Oh, and don’t worry if you have yet to jump on the activity tracker trend. Tory Burch is selling the actual Fitbit Flex as well, so you can pick one up along with your new band. Happy stepping!
Photo courtesy of Fitbit
More from FITNESS:
Written on July 14, 2014 at 5:04 pm , by Samantha Shelton
You watch ‘em rock the stage regularly on The Tonight Show with Jimmy Fallon, but The Roots are known for a particular type of instrumentation that I’m, well, obsessed with. And that’s using quirky, unorthodox instruments to create awesome, YouTube-breaking music. Two of my faves: singing “Your Body” with X-tina and this Brady Bunch styling of “We Can’t Stop.” So it was no surprise when they teamed up with Kellogg’s at their Recharge Bar in Times Square and performed rockin’ tunes using tons of breakfast equipment—I’m talking bowls, spoons, the works. Now if only I could be that musical with my cereal bowl in the morning…
Of course, The Roots do play on regular instruments once in a while, which they’re using to create their new album. What can we expect when it drops? “It’s another concept album, and we’re showing the life of the common man,” says Questlove. “Hip-hop often celebrates the plight of the winner, those who are living the good life. But sometimes that’s misleading, and 99 percent of the people out here are living regular lives. This is their story.”
That said, I can only imagine how many will end up on my workout playlist (um, all of them). But until I can get my hands on those tracks, I’ll have to substitute this playlist. It’s what The Roots are jamming out to this summer themselves, while they squeeze in workouts on their European tour. I’ll just imagine that I’m in the same awesome locales they are.
Photo courtesy of Edelman
More from FITNESS:
Written on July 10, 2014 at 1:05 pm , by Bethany Cianciolo
While running on treadmills and hitting the stair-climber will always be great ways to get in some sweaty cardio sessions, we have to admit that they can get boring (especially when you end up staring at that same spot on the wall during each gym visit). So when the girls of Lole and 305 Fitness invited me to a dance party overlooking the Hudson River, I practically ran there, excited to see what its founder, Sadie Kurzban, had in store.
Not only did she kick my butt, but she somehow simultaneously made me forget that I was strengthening my core, leaning out my legs, and cranking my cardio to the very max. It probably had something to do with her wild spunk and the DJ’s amazing tunes (yes, there was a live DJ there—expect that at every single class), but that’s the whole idea behind 305 Fitness. My planks were interweaved with sashays, and squats didn’t happen without a little shimmying in between. The classes are designed to get you so pumped about what you’re doing, you forget that the fun dance moves are actually contributing to your workout.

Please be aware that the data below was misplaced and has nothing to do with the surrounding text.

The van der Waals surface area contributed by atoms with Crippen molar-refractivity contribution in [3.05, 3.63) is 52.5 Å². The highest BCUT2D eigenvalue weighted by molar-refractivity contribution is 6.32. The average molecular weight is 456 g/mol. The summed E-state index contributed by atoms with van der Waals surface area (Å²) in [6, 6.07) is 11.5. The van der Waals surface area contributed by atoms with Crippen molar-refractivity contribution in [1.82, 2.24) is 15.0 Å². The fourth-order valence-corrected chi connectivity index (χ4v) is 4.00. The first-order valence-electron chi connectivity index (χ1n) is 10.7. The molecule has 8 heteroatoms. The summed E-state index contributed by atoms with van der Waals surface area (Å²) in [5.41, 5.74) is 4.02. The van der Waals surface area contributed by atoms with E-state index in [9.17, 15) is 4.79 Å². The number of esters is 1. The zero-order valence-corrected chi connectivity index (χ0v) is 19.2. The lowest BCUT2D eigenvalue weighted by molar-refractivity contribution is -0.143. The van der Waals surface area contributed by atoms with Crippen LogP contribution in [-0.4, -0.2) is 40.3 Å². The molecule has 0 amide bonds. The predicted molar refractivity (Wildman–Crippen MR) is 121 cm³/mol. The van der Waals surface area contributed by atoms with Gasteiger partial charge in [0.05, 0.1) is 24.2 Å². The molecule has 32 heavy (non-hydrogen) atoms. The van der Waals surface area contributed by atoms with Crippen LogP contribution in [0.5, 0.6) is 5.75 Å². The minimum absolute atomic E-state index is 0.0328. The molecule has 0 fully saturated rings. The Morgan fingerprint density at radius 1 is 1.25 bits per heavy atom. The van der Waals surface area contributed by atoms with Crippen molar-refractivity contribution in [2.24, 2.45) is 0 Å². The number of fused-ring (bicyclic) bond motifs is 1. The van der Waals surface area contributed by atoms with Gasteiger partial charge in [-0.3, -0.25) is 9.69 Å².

You’ll be winded by the end of it and will probably burn the next day (my calves: ow), but it makes that feeling of accomplishment so much sweeter. Add in the realization that you were just dancing for much of the class, and you’ll begin to understand (if you haven’t yet) what we FITNESS editors stress all the time: that working out can be fun.
If you’re in the New York or D.C. area, check out the schedule, sign up for one of the 55-minute classes, and get dancing.
More from FITNESS:
Written on July 4, 2014 at 10:49 am , by FITNESS Editors
In our July/August issue (get your copy now!), we highlight TWENTY totally awesome destinations that push you out of your comfort zone (where all the magic happens, obviously) while you explore beautiful locales. But in the end, we decided 20 options just wasn’t enough…25 sounds way better. So we present you with five more amazing trips to try. Go on, girl, start packing!
Run Wild’s Run Your Way to Optimal Health Retreat
Improve your trail running technique with this long weekend training workshop in the Colorado Rockies. From presentations on form, efficiency and stretching to cooking demos, this trip is the full package for boosting your overall performance. (July 17-20 or any time June to October, $697; shorter stays for $397 in Carbondale-Aspen, Colorado; runwildretreats.com)
The Ranch at Live Oak Malibu’s 4.0
Rev your metabolism with a four-day healthy lifestyle immersion program. You’ll jumpstart your routine with mountain hikes in the morning, afternoon exercise classes and vegetarian cooking demos come dinnertime—abs are made in the kitchen! (available year-round, $3,800; theranchmalibu.com)
Carmel Valley Ranch
Find something for everyone here—including glow-in-the-dark night golf!—like sunset hikes, private outdoor bootcamp, yoga, Pilates, indoor cycling or TRX suspension training to get your rear in gear. Enjoy cooking and wine classes in the evening. (activities offered year-round, prices vary; carmelvalleyranch.com)
The California Coast Classic Bike Tour